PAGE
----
JUAN COLE: Many of its provisions will be welcomed by secularists, in particular those with plenty of money but there are some fundamental contradictions too.
An Egyptian delegation heading to Moscow just after the United States cut $300 million out of its aid package to Cairo to punish the July 3 military coup there has raised speculation that Gen. Abdel Fattah al-Sisi’s military junta is shopping for a new superpower patron. In the 1960s at the height of the Cold […]
JAMES M. DORSEY: It’s clear that Washington has embarked on a major re-alignment of its strategic resources in the Middle East.
JAMES DORSEY: They’re trying to maintain a balance but given the fact that the regime is increasingly painting them as Islamists how long can that last?
THE VIEW FROM FEZ: Two years after sweeping to power Morocco’s ruling party is living on borrowed time, it seems
RICHARD SILVERSTEIN: We’re betting on the forces of the past over the forces of the future. We’d rather be on the side of the strong (for now) than on the side of the right.
Some early reports spoke of 120 dead in the first 40 minutes, including two policemen (9 policemen were said to have been wounded). Alarabiya was still only reporting 5 dead several hours after the push against the squares began.
JUAN COLE: Early reports spoke of 120 dead in the first 40 minutes, including two policemen. Alarabiya was still only reporting 5 dead several hours after the push against the squares began.
JAMES M. DORSEY: To maintain its tightrope act, the Obama administration will have to draw a clear distinction between peaceful, legitimate and democratic expression of dissent and terrorism.
MOHAMED EL SAYED, CGNEWS: Whatever your views about what has happened recently in Egypt it’s clear where we need to go from here.
RAMZY BAROUD: It’s a dismal, depressing conclusion to make following events over the past two weeks. But it’s clear what ‘democracy’ means for Egyptians
HANI SHURKALLAH, TABSIR: How could the people of Egypt support the parody of democracy that the Muslim Brotherhood had established?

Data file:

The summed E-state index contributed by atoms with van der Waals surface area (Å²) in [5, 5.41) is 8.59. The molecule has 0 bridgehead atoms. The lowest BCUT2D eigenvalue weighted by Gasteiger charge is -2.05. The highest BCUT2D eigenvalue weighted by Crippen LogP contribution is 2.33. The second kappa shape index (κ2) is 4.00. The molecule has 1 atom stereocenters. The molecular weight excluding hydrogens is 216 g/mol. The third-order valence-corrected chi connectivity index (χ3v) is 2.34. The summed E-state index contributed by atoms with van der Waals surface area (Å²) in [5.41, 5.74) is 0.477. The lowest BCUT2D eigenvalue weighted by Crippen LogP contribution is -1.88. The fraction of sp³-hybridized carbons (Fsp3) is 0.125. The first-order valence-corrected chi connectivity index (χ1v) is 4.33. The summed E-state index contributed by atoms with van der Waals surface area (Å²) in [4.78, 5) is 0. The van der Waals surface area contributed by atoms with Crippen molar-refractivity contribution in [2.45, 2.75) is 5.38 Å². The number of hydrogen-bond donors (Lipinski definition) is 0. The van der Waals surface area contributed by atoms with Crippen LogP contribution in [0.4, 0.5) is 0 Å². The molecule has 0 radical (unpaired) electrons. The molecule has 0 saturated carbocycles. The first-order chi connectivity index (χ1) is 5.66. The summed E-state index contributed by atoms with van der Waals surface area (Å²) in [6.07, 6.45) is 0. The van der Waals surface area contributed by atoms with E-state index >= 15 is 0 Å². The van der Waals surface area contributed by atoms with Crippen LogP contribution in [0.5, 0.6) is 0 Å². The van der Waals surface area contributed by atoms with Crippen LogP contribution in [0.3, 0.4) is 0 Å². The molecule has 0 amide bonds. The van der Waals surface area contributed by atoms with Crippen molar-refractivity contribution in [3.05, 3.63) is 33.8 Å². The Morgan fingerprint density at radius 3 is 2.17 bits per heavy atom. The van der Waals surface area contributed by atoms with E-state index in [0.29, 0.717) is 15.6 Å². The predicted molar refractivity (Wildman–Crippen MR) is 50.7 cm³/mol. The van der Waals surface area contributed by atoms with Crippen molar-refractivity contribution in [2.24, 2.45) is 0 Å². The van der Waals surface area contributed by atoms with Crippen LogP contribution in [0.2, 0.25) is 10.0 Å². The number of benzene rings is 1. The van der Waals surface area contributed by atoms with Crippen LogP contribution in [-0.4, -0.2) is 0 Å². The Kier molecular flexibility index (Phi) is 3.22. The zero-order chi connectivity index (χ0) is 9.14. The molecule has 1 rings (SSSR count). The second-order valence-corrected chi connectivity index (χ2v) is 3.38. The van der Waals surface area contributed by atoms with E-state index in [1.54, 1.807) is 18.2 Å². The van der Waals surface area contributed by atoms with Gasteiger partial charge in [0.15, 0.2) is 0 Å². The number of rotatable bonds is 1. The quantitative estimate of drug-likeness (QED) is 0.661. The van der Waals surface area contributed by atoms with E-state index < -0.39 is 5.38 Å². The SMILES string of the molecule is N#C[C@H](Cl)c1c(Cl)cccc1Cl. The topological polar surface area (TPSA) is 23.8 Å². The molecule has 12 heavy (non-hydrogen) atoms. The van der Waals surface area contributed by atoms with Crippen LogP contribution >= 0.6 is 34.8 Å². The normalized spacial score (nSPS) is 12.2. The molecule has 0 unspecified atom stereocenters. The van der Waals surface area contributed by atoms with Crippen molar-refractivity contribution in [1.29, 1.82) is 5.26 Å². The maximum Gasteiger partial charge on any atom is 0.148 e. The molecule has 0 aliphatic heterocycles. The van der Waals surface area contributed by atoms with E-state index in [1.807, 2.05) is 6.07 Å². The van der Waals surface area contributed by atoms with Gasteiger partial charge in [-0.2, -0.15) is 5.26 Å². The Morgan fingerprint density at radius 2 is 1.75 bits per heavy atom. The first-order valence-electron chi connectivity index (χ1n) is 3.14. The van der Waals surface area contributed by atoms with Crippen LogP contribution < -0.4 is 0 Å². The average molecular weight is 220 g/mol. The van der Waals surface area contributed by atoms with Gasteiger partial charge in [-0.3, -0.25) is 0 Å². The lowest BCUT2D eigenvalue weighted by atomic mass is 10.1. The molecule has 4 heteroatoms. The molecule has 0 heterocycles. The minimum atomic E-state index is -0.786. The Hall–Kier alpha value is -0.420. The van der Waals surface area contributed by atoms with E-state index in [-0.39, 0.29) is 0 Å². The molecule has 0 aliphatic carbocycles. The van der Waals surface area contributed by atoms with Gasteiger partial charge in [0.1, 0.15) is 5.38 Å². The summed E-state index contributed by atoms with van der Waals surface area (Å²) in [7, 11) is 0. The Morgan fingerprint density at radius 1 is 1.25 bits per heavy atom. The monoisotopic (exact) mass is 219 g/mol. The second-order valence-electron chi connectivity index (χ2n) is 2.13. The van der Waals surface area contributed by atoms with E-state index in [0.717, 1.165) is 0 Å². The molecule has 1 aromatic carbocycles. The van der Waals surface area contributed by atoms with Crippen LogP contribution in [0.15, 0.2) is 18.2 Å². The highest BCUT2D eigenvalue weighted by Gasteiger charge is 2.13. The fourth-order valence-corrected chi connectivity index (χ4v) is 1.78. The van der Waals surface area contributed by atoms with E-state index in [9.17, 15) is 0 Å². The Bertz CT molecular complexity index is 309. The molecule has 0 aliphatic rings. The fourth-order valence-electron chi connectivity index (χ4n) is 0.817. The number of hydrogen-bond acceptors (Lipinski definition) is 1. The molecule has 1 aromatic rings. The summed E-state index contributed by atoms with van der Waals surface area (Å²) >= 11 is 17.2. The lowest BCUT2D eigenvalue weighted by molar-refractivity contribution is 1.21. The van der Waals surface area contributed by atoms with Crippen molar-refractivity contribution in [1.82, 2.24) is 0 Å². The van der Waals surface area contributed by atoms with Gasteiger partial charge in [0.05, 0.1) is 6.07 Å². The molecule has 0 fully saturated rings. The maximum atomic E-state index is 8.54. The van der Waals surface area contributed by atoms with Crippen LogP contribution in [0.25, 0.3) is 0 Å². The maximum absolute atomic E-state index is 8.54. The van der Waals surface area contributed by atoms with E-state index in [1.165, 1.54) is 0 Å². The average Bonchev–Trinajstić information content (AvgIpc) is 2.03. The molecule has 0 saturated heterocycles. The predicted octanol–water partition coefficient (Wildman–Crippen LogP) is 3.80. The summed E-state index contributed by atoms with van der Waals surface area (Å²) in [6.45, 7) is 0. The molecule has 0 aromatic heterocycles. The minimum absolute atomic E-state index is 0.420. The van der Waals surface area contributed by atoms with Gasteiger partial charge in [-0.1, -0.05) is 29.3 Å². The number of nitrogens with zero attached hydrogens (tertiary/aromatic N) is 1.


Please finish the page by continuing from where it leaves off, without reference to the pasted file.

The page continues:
JUAN COLE: The Muslim Brotherhood faces a choice. If they go one route it could lead Egypt into a period of profound and long-lasting devastation
CROSSROADS ARABIA: Most Gulf countries have been circumspect in their reaction to the toppling of Morsi’s government. Not so Saudi Arabia
JUAN COLE: President Morsi has no one to blame but himself. By imposing a ‘Brotherisation’ of Egyptian politics he has forced the opposition onto the streets.
JUAN COLE: President Morsi’s called for a no-fly zone over Syria. He is, though, facing a raft of serious issues at home
M. LYNX-QUALEY: Egypt’s new culture minister has been spelling out what fits the ruling party’s view of where arts and culture fit within society in a series of interviews
JUAN COLE: The Muslim Brotherhood’s history with the Egyptian judiciary is defining how they are working, or not, with them today.
RAMZY BAROUD: It seemed unthinkable a Muslim Brotherhood government could impose worse conditions on Gaza than Mubarak.
NASEEM TARAWNAH: King Abdullah’s recent interview has unleashed a storm of comment. What exactly was he trying to say?
The positive side of continual political change has got lost in the Arab world. Fear of uncertainty has killed the joy of new political life emerging in so many Arab states. The grim weekly numbers of people killed in political and sectarian violence dominate the new burgeoning of political life at national and local levels.
FRANCIS MATTHEW: The positive side of continual political change has got lost in the Arab world. Fear of uncertainty has killed the joy of new political life.